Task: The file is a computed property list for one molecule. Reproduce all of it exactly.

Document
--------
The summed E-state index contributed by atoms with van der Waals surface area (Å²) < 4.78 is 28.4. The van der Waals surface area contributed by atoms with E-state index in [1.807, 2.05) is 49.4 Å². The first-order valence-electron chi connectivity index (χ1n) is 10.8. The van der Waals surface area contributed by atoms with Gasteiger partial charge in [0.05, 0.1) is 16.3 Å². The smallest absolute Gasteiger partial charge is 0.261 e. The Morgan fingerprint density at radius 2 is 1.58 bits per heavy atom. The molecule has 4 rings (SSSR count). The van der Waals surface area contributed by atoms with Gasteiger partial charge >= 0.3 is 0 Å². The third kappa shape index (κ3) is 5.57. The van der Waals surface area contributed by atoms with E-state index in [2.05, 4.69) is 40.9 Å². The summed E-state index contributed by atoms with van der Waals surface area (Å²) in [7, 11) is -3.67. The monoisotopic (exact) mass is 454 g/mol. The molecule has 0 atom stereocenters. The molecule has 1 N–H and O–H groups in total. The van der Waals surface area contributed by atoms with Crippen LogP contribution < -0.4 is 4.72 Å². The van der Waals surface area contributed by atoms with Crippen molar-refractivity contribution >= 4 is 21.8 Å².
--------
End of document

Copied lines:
The summed E-state index contributed by atoms with van der Waals surface area (Å²) < 4.78 is 28.4. The van der Waals surface area contributed by atoms with E-state index in [1.807, 2.05) is 49.4 Å². The first-order valence-electron chi connectivity index (χ1n) is 10.8. The van der Waals surface area contributed by atoms with Gasteiger partial charge in [0.05, 0.1) is 16.3 Å². The smallest absolute Gasteiger partial charge is 0.261 e. The Morgan fingerprint density at radius 2 is 1.58 bits per heavy atom. The molecule has 4 rings (SSSR count). The van der Waals surface area contributed by atoms with Gasteiger partial charge >= 0.3 is 0 Å². The third kappa shape index (κ3) is 5.57. The van der Waals surface area contributed by atoms with E-state index in [2.05, 4.69) is 40.9 Å². The summed E-state index contributed by atoms with van der Waals surface area (Å²) in [7, 11) is -3.67. The monoisotopic (exact) mass is 454 g/mol. The molecule has 0 atom stereocenters. The molecule has 1 N–H and O–H groups in total. The van der Waals surface area contributed by atoms with Crippen LogP contribution < -0.4 is 4.72 Å². The van der Waals surface area contributed by atoms with Crippen molar-refractivity contribution >= 4 is 21.8 Å².